Safe and Vault related Questions; Antique Safe Repair and Restoration; With over 44 years in the Safe & Vault industry, if I can't answer your question I know where to get the answer. Current Project: Restoration of an Ely Norris Cannonball Safe from the early 1900's. Will answer Safe & Vault related questions concerning age, value, restoration, moving, opening & repairing, parts, operation and history. Note: It is not my intention to teach you to open safes or to provide information which may aid in the unlawful opening of a safe. I will not give out drill points or information which I deem inappropriate.


44 years in the Safe & Vault Industry. Owner and Service Manager for one of the largest Safe & Vault companies on the West Coast. Graduate of Lockmasters Safe Lock Servicing, Safe lock Manipulation and Safe Deposit Lock Courses. Graduate of Locksmith Institute. Author of "The Coffee Table Guide to Antique Safes". Certified Instructor for the California Locksmith Association teaching Basic and Advanced Lock Servicing, Basic Safe opening and Repairing. Factory Trained by AMSEC, LORD Safes, LeFebure, Mosler, KabaMas, LaGard and Sargent & Greenleaf

Safecrackers International and the National Antique Safe Association Safe & Vault Technicians Association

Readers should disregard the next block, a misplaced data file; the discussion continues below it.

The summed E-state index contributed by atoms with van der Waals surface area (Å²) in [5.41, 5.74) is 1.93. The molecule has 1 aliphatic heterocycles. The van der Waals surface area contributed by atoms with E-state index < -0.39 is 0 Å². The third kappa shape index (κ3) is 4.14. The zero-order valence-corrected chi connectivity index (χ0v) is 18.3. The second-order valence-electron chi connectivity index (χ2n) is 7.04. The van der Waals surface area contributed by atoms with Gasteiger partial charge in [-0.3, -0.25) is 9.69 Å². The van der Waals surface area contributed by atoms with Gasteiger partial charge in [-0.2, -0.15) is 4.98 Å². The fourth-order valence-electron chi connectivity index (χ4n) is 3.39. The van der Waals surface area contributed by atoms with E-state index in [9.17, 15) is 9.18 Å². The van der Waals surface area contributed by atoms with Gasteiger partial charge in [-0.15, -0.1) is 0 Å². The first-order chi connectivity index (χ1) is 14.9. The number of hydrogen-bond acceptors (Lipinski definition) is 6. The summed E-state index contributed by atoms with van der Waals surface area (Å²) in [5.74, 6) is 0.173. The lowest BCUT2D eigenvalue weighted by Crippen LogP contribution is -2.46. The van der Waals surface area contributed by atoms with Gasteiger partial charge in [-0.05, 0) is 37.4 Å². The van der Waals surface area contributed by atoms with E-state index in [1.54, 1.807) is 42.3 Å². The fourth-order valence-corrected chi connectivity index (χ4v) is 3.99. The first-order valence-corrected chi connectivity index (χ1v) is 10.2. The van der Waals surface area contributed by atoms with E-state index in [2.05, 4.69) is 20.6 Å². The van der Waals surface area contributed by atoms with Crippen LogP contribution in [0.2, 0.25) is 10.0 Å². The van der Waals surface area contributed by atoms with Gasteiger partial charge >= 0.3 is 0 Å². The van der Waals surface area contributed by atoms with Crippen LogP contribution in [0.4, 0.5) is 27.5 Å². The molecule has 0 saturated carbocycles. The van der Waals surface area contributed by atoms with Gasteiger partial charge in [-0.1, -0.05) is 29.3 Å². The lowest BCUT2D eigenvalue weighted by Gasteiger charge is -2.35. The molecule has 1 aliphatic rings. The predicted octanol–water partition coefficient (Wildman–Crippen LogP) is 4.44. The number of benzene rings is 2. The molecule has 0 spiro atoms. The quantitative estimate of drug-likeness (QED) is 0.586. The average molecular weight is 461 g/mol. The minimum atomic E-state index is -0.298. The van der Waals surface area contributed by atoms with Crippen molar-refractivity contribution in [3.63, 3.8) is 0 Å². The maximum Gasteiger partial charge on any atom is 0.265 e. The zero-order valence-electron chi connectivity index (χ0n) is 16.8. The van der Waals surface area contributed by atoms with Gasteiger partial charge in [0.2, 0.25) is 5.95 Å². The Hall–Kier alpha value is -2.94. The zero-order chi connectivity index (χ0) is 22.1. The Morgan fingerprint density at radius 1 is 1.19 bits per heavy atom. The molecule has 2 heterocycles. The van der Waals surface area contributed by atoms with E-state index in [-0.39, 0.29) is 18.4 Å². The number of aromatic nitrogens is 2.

The Coffee Table Guide to Antique Safes

Graduate of Locksmith Institute 1972 Graduate Lockmasters Safe Lock Servicing 1974 Graduate Lockmasters Safe Lock Manipulation 1975 Graduate Lockmasters Safe Deposit Lock Servicing 1985 Instructor Certified - California Locksmith Association - 1985 Factory trained by AMSEC, MAJOR, STAR, Johnson-Pacific, Kaba-MAS, Allied-Gary, ISM, Lord, Brown Safe, EXL, Mosler, Diebold.

Awards and Honors
2009 - 2015 Listed in AllExperts top 50 Experts. All Experts Categories - Safes & Security Containers, Locksmithing, Antique Safes. Retired US Army Chief Warrant Officer (CW4), with 39 years of total service. With numerous awards from Vietnam, Desert Storm and Operation Iraqi Freedom. US Navy - 1971-1981 US Army Reserve 1984-2013 US Army Retired

Past/Present Clients
US Secret Service, FBI, BATF, Local Law enforcment agencies, Diebold, Hamilton Pacific, Red Hawk Int., Chubb International, Bank of America, Wells Fargo Bank, Mechanics Bank, El Dorado Savings Bank, many Credit unions and smaller banks. McDonalds, Togos, BurgerKing, TacoBell, Carls Jr. FoodMaxx, SaveMart, Lucky's, Albertson's, Raley's, Safeway, NobHill, Bell Markets, PW Markets. Great America, Century Theatres, Cinemark Theatres, UA Cinemas, and many homeowners and small businesses. Provide warranty service for lock and safe manufactures. Service area is Northern California - Fresno to Oregon, including western Nevada